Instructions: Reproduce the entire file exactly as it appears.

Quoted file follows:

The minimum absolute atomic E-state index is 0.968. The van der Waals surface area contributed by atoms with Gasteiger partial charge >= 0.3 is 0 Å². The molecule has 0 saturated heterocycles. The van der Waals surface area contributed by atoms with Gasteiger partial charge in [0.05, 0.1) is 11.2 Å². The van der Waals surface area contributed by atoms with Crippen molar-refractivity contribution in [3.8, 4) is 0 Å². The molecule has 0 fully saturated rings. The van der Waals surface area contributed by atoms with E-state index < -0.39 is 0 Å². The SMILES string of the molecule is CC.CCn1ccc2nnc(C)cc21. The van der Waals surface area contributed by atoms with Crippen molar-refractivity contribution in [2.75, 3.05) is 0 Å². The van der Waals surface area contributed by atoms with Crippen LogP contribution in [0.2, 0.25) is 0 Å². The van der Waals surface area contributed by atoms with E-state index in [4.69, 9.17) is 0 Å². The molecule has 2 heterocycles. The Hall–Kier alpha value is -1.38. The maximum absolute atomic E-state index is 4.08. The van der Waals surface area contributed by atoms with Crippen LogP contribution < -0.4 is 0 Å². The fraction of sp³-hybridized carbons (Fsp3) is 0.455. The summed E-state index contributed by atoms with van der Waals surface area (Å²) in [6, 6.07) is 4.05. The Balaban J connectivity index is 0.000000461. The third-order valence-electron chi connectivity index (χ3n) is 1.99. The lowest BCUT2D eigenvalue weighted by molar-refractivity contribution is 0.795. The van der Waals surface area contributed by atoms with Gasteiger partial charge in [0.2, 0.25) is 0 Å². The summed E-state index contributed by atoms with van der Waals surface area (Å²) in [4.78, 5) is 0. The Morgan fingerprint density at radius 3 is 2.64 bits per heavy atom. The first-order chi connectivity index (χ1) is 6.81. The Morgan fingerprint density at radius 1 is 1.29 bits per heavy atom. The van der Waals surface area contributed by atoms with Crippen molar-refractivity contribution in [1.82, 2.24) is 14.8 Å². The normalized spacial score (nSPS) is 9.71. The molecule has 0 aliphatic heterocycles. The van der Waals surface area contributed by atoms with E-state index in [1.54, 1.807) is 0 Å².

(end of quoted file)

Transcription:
The minimum absolute atomic E-state index is 0.968. The van der Waals surface area contributed by atoms with Gasteiger partial charge >= 0.3 is 0 Å². The molecule has 0 saturated heterocycles. The van der Waals surface area contributed by atoms with Gasteiger partial charge in [0.05, 0.1) is 11.2 Å². The van der Waals surface area contributed by atoms with Crippen molar-refractivity contribution in [3.8, 4) is 0 Å². The molecule has 0 fully saturated rings. The van der Waals surface area contributed by atoms with E-state index < -0.39 is 0 Å². The SMILES string of the molecule is CC.CCn1ccc2nnc(C)cc21. The van der Waals surface area contributed by atoms with Crippen molar-refractivity contribution in [2.75, 3.05) is 0 Å². The van der Waals surface area contributed by atoms with Crippen LogP contribution in [0.2, 0.25) is 0 Å². The van der Waals surface area contributed by atoms with E-state index in [4.69, 9.17) is 0 Å². The molecule has 2 heterocycles. The Hall–Kier alpha value is -1.38. The maximum absolute atomic E-state index is 4.08. The van der Waals surface area contributed by atoms with Crippen LogP contribution < -0.4 is 0 Å². The fraction of sp³-hybridized carbons (Fsp3) is 0.455. The summed E-state index contributed by atoms with van der Waals surface area (Å²) in [6, 6.07) is 4.05. The Balaban J connectivity index is 0.000000461. The third-order valence-electron chi connectivity index (χ3n) is 1.99. The lowest BCUT2D eigenvalue weighted by molar-refractivity contribution is 0.795. The van der Waals surface area contributed by atoms with Gasteiger partial charge in [0.2, 0.25) is 0 Å². The summed E-state index contributed by atoms with van der Waals surface area (Å²) in [4.78, 5) is 0. The Morgan fingerprint density at radius 3 is 2.64 bits per heavy atom. The first-order chi connectivity index (χ1) is 6.81. The Morgan fingerprint density at radius 1 is 1.29 bits per heavy atom. The van der Waals surface area contributed by atoms with Crippen molar-refractivity contribution in [1.82, 2.24) is 14.8 Å². The normalized spacial score (nSPS) is 9.71. The molecule has 0 aliphatic heterocycles. The van der Waals surface area contributed by atoms with E-state index in [1.54, 1.807) is 0 Å².